MRI was performed with a 1.0-T device (Siemens Magnetom).12 The number, size, and location of infarcts were recorded. The sites included lobes, vascular territories, and specific locations.12 Infarction was defined as lacunar if situated in the deep white or gray matter areas irrigated by the deep perforants and if the diameter was 3 to 9 mm.18 Large-vessel infarcts were those located in the cortical or cortico-subcortical areas. White matter lesions were rated in periventricular, deep, watershed, and subcortical white matter areas, as detailed previously.12 19 Extensive periventricular white matter lesions included extending caps (hyperintensities classified on the basis of size and shape), or irregular halo, or diffusely confluent lesions, or extensive white matter change, or a combination thereof.20 Reliability of the visual rating was tested by reviewing 60 MR scans independently by the same rater (R.M.), by a board-certified neuroradiologist, and by a general radiologist. The weighted κ values for intraobserver agreement were 0.90 for periventricular caps, 0.93 for linings and halos, and 0.95 for deep white matter hyperintensities. The corresponding κ values for interobserver agreement were 0.82 to 0.84 for caps, 0.72 to 0.82 for linings and halos, and 0.77 to 0.84 for deep white matter hyperintensities.12 Clinically, all the patients were examined by the same neurologist (T.P.), and all the cases were reviewed together with the senior neurologist (T.E.).
The study was approved by the ethics committee of the Department of Clinical Neurosciences, Helsinki University Central Hospital, Helsinki, Finland. The study design was first explained fully; written information was offered to the patients and a knowledgeable informant, and if they agreed to participate, a written consent form was signed by a patient or a knowledgeable informant if the patient was obviously demented or unable in any other way to sign a consent form.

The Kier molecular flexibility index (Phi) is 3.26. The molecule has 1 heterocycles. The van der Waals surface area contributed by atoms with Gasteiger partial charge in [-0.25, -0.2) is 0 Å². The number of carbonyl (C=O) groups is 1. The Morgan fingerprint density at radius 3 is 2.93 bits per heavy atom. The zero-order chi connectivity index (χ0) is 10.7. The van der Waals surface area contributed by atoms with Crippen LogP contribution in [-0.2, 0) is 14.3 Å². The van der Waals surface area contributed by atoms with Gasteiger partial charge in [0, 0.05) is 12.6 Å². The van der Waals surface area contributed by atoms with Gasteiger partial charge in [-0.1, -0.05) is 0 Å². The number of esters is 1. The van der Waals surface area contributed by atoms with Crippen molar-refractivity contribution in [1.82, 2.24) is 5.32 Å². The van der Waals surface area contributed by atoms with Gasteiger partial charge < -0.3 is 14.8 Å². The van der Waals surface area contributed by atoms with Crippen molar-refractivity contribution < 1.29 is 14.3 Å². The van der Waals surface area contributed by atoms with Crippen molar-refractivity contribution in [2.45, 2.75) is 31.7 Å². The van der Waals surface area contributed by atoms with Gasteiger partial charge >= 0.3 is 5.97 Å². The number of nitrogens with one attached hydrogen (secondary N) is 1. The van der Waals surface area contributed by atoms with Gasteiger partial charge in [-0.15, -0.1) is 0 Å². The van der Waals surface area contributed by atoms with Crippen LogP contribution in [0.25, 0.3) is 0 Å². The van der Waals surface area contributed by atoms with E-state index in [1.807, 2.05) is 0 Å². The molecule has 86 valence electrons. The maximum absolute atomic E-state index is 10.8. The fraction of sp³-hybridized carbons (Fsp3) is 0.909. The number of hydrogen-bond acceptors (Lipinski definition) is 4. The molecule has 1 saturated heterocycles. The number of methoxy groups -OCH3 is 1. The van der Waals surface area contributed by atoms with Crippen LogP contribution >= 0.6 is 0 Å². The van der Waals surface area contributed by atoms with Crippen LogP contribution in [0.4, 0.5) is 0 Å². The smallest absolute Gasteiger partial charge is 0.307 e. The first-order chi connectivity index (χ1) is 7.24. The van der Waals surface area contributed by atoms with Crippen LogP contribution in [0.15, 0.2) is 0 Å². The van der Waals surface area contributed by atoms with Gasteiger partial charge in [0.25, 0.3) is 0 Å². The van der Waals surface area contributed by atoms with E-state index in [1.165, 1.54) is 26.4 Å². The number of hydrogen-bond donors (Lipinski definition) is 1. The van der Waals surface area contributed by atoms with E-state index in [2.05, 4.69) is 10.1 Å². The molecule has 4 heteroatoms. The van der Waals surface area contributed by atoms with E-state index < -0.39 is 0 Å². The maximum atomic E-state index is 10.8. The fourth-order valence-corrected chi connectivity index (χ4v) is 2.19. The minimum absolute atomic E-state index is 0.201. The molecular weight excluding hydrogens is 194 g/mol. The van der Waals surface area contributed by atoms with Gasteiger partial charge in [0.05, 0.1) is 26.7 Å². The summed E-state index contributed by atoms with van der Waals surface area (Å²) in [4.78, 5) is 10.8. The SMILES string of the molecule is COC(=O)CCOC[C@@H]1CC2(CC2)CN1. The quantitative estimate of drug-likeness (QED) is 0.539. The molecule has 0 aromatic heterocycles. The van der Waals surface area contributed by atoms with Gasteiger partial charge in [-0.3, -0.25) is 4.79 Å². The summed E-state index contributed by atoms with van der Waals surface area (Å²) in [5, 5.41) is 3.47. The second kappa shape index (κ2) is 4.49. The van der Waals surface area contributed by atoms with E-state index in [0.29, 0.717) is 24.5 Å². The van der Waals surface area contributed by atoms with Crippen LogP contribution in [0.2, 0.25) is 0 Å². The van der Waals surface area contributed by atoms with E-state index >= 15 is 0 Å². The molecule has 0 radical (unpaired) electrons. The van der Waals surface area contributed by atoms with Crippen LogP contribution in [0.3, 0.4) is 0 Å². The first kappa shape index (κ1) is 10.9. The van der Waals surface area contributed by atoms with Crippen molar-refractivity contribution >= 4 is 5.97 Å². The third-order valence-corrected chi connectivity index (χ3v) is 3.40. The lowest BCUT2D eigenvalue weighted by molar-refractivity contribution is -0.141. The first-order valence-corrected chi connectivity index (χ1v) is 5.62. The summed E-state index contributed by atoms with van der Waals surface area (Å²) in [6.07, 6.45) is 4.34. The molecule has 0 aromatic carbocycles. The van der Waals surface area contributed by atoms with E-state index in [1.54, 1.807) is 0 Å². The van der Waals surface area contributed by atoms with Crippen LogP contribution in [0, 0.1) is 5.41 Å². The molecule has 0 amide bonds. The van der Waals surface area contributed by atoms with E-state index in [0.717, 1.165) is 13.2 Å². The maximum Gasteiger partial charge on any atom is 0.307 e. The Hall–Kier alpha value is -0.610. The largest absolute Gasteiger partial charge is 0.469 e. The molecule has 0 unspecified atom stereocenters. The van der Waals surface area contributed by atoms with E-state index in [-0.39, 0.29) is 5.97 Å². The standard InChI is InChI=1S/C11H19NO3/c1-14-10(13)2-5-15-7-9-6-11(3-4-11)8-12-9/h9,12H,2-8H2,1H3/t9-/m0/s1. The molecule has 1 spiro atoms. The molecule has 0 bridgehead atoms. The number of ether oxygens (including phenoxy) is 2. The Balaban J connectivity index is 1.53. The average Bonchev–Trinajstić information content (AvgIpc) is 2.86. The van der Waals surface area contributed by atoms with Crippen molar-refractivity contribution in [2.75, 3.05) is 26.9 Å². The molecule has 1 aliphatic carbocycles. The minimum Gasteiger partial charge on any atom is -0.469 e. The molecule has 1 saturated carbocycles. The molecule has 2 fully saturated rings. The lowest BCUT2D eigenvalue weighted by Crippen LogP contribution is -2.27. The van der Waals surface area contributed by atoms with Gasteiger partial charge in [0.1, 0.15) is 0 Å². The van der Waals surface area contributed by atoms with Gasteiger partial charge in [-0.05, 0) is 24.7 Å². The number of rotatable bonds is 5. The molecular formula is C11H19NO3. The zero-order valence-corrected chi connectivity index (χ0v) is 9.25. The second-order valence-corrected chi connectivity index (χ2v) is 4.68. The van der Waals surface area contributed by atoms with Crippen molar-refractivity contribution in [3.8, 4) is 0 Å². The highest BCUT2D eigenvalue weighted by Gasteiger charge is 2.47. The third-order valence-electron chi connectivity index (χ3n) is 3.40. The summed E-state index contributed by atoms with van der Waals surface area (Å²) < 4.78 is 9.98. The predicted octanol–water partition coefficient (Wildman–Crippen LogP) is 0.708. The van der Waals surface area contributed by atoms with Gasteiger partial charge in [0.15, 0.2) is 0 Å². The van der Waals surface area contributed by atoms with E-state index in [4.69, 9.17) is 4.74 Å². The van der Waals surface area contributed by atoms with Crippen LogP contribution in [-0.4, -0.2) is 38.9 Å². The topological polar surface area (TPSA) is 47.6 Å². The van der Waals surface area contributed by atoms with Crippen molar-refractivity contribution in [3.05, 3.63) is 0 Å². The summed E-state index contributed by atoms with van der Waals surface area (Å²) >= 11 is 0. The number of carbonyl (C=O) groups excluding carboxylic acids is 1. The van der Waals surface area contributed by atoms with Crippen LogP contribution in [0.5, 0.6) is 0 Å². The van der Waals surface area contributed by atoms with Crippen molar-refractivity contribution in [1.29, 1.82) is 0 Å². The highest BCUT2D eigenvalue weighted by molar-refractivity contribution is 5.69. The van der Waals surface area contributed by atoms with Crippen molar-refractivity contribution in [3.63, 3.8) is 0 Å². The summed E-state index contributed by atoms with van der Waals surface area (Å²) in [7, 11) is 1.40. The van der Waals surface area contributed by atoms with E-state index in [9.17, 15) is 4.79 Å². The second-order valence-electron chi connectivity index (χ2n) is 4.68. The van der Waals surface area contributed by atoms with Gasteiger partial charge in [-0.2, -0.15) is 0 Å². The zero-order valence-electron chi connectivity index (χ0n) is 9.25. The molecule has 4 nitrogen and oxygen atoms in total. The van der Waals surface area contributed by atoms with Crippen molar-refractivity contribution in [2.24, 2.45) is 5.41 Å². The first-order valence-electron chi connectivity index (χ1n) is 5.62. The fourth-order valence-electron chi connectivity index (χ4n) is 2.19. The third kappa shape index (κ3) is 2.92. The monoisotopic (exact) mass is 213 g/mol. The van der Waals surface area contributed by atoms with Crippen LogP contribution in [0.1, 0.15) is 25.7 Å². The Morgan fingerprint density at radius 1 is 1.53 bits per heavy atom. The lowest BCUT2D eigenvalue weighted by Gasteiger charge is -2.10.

In the statistical procedure we compared the effect of the definition of vascular cause on the 107 patients with a diagnosis of DSM-III dementia. The χ2 test was applied for categorical data comparing patients diagnosed with VaD by different paradigms. Concordance (overlapping cases) was computed as the quotient of the cases classified as VaD by both of the criteria applied and the number of cases classified as VaD by either of the criteria. Agreement between the criteria was also calculated with the use of κ statistics, indicating how much better the agreement is than that of chance, with a value of zero indicating no agreement better than chance. The statistics were analyzed with the BMDP program.21
The frequency of patients fulfilling definitions for vascular cause varied considerably when algorithms for different definitions of VaD were used among the 107 patients fulfilling the DSM-III criteria for dementia: 36.4% (n=39) by DSM-III, 86.9% (n=93) by ADDTC, 32.7% (n=35) by NINDS-AIREN, 36.4% (n=39) by ICD-10, and 91.6% (n=98) by DSM-IV criteria (Tables 1⇑ and 2⇑).
The DSM-III and the ICD-10 criteria for VaD had a concordance of 100%. The requirements of these criteria are detailed in Table 2⇑. The ADDTC criteria for the diagnosis of probable ischemic VaD and the NINDS-AIREN criteria for probable VaD are also shown in Table 2⇑, as are the DSM-IV criteria. A total of 5 subjects did not fulfill the definition of vascular cause for VaD according to any of the 5 diagnostic criteria, and only 31 subjects were diagnosed by all 5 criteria (Figure⇓, Table 3⇓).